Are U.S. stock valuations too high, and what do we think about the Shiller P/E?Contributor Dr. David Kelly
Overall, we believe that U.S. stock valuations are close to fair value in absolute terms and cheap relative to bonds and cash. With regard to the Shiller P/E ratio, while we believe it can serve as a broad check on valuations, it has some theoretical drawbacks that prevent it from being our preferred measure of valuation.
As we show on page 5 of the Guide to the Markets, as of the end of March 2016, the forward P/E ratio on the S&P 500 was 16.6 times compared to a 25-year average of 15.8 times. Most other measures of valuation, including the dividend yield, the price-to-book ratio and the price-to-cash flow ratio, suggest the market is a little cheaper than over the past 25 years. However, the earnings yield on stocks (the inverse of the P/E ratio) remains well above the yield on Baa corporate bonds, implying that stocks are significantly cheaper relative to bonds than has typically been the case over the past 25 years. It can also be shown that the earnings yield on stocks is high relative to both inflation and short-term interest rates.
The Shiller P/E ratio, otherwise known as the cyclically adjusted P/E ratio, is calculated by dividing the S&P price index by the inflation-adjusted average of earnings for the prior 10 years. Professor Shiller, to his credit, publishes and updates the data, which go back to 1881. Since that time, the Shiller P/E has averaged 16.7 times, which has caused some concern among for investors who note that the current value is 25.6 times.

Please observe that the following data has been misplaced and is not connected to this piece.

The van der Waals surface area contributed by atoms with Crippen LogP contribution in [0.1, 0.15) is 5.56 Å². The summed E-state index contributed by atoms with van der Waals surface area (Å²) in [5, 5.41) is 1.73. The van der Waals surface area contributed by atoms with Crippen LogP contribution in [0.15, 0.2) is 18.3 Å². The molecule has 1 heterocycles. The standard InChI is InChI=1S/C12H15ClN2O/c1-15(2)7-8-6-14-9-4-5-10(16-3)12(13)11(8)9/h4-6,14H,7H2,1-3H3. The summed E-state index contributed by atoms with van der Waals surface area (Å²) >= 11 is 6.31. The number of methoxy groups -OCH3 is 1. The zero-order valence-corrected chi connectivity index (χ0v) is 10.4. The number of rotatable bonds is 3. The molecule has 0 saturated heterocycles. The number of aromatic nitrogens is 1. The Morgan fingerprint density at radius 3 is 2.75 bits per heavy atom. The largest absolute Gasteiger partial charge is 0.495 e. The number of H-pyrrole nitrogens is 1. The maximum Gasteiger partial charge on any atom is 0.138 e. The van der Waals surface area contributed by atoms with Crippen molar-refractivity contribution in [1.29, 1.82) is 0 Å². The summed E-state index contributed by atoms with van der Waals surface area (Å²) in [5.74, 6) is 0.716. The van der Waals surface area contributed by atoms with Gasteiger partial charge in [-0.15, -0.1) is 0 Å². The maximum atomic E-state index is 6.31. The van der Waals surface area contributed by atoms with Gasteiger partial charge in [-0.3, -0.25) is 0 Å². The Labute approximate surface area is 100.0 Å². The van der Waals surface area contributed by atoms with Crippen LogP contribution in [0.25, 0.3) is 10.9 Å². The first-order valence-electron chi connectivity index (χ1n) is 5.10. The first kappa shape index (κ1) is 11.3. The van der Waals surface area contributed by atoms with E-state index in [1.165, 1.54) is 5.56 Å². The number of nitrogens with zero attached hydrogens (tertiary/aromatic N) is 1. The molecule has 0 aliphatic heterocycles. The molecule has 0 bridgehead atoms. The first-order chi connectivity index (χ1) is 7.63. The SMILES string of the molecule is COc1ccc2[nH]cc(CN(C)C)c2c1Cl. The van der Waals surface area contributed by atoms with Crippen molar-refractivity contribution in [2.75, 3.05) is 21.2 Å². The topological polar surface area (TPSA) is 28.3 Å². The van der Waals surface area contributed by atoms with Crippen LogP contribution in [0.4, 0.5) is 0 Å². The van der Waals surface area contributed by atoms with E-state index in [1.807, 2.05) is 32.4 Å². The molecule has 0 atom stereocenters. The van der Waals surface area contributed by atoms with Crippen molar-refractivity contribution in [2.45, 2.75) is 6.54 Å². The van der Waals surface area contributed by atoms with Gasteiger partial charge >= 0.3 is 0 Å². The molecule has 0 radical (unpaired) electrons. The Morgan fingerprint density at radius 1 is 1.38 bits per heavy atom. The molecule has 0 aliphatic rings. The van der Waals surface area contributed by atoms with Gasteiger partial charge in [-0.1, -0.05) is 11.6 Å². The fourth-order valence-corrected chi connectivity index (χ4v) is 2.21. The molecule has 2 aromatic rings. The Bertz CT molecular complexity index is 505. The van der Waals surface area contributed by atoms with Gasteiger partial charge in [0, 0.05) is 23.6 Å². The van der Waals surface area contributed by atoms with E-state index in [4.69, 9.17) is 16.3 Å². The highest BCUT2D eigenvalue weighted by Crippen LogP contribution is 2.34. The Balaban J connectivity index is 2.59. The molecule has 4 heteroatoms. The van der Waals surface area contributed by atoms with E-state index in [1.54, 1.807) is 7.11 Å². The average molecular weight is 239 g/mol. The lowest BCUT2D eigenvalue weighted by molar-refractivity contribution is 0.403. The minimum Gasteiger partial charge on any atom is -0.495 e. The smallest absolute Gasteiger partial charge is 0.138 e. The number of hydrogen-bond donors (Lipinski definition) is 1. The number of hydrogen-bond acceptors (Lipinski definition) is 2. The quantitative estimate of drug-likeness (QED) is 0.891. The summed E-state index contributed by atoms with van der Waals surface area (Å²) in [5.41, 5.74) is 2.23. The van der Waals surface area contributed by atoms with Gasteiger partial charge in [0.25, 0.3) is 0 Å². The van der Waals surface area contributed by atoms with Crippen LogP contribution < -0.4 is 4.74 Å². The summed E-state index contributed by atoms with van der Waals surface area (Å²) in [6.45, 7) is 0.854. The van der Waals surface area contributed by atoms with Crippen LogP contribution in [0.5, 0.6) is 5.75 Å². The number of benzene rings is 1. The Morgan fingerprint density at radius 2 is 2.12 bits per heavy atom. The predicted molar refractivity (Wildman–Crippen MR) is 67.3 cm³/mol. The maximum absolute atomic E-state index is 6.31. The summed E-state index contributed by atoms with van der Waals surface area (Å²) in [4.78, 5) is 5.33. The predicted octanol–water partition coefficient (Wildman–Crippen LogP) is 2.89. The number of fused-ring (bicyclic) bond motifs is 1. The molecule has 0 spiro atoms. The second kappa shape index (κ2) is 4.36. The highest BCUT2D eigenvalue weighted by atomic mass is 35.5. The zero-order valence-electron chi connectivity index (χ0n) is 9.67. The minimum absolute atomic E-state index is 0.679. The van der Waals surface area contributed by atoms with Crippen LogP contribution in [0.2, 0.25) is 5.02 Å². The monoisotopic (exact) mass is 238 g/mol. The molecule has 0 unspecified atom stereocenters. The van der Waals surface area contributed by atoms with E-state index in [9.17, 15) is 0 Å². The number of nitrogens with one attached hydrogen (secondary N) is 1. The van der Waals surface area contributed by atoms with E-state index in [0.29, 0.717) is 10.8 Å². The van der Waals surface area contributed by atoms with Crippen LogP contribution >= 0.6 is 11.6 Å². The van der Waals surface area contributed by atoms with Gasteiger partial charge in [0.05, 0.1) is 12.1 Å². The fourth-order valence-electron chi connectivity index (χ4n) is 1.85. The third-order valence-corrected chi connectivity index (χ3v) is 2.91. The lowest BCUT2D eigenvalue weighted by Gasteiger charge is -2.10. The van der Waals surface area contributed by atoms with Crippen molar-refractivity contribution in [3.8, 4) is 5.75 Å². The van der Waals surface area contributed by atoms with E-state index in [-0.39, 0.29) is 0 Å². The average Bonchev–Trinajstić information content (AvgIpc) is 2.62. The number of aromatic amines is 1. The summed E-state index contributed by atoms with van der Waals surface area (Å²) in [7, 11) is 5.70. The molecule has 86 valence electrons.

However, it should be noted first that P/E ratios over the past 25 years have been much higher than the average since 1881, with the Shiller P/E itself averaging 25.7 times, essentially the same as its current levels. There may be very valid reasons for higher P/E ratios in recent decades, including the ability of investors to reduce stock market risk through diversification and a gradual increase in the stability of the economy and earnings. Second, it should be recognized that the Shiller P/E is based on “as reported” earnings, which is quite a conservative accounting measure of earnings and which has become more conservative over time. Finally, it should be recognized that a generally lower inflation environment should justify a somewhat lower earnings yield on stocks just as it justifies lower yields on other assets. This reality is not reflected in P/E ratios in general including the Shiller P/E.
In summary, we believe that the U.S. stock market is at average valuations in absolute terms and is cheap when considered relative to inflation or the yields and bonds and cash. The Shiller P/E ratio, while useful as another measure of valuation, doesn’t incline us to change that view.
U.S. equity valuations look average in absolute terms and cheap relative to bonds and cash, suggesting that an overweight to U.S. equities is still justified in the context of an appropriately balanced portfolio.
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